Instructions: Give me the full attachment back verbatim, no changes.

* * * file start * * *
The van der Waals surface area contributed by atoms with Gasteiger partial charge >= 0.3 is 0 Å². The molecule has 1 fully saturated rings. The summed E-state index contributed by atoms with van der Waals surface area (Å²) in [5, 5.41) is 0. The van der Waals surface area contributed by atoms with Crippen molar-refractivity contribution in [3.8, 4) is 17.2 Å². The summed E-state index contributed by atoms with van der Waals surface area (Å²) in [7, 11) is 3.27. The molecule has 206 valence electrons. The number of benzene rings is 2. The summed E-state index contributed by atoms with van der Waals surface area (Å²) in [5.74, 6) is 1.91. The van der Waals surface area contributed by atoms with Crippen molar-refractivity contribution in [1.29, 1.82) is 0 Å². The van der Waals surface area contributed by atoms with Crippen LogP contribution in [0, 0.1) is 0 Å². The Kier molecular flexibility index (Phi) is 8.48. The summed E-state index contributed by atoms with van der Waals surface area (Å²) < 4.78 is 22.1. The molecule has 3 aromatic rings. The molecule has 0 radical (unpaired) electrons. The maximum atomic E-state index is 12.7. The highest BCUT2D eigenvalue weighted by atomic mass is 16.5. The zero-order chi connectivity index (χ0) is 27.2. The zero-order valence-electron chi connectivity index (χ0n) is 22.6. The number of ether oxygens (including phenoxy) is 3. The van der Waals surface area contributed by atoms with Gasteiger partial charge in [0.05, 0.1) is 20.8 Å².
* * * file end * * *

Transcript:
The van der Waals surface area contributed by atoms with Gasteiger partial charge >= 0.3 is 0 Å². The molecule has 1 fully saturated rings. The summed E-state index contributed by atoms with van der Waals surface area (Å²) in [5, 5.41) is 0. The van der Waals surface area contributed by atoms with Crippen molar-refractivity contribution in [3.8, 4) is 17.2 Å². The summed E-state index contributed by atoms with van der Waals surface area (Å²) in [7, 11) is 3.27. The molecule has 206 valence electrons. The number of benzene rings is 2. The summed E-state index contributed by atoms with van der Waals surface area (Å²) in [5.74, 6) is 1.91. The van der Waals surface area contributed by atoms with Crippen molar-refractivity contribution in [1.29, 1.82) is 0 Å². The van der Waals surface area contributed by atoms with Crippen LogP contribution in [0, 0.1) is 0 Å². The Kier molecular flexibility index (Phi) is 8.48. The summed E-state index contributed by atoms with van der Waals surface area (Å²) < 4.78 is 22.1. The molecule has 3 aromatic rings. The molecule has 0 radical (unpaired) electrons. The maximum atomic E-state index is 12.7. The highest BCUT2D eigenvalue weighted by atomic mass is 16.5. The zero-order chi connectivity index (χ0) is 27.2. The zero-order valence-electron chi connectivity index (χ0n) is 22.6. The number of ether oxygens (including phenoxy) is 3. The van der Waals surface area contributed by atoms with Gasteiger partial charge in [0.05, 0.1) is 20.8 Å².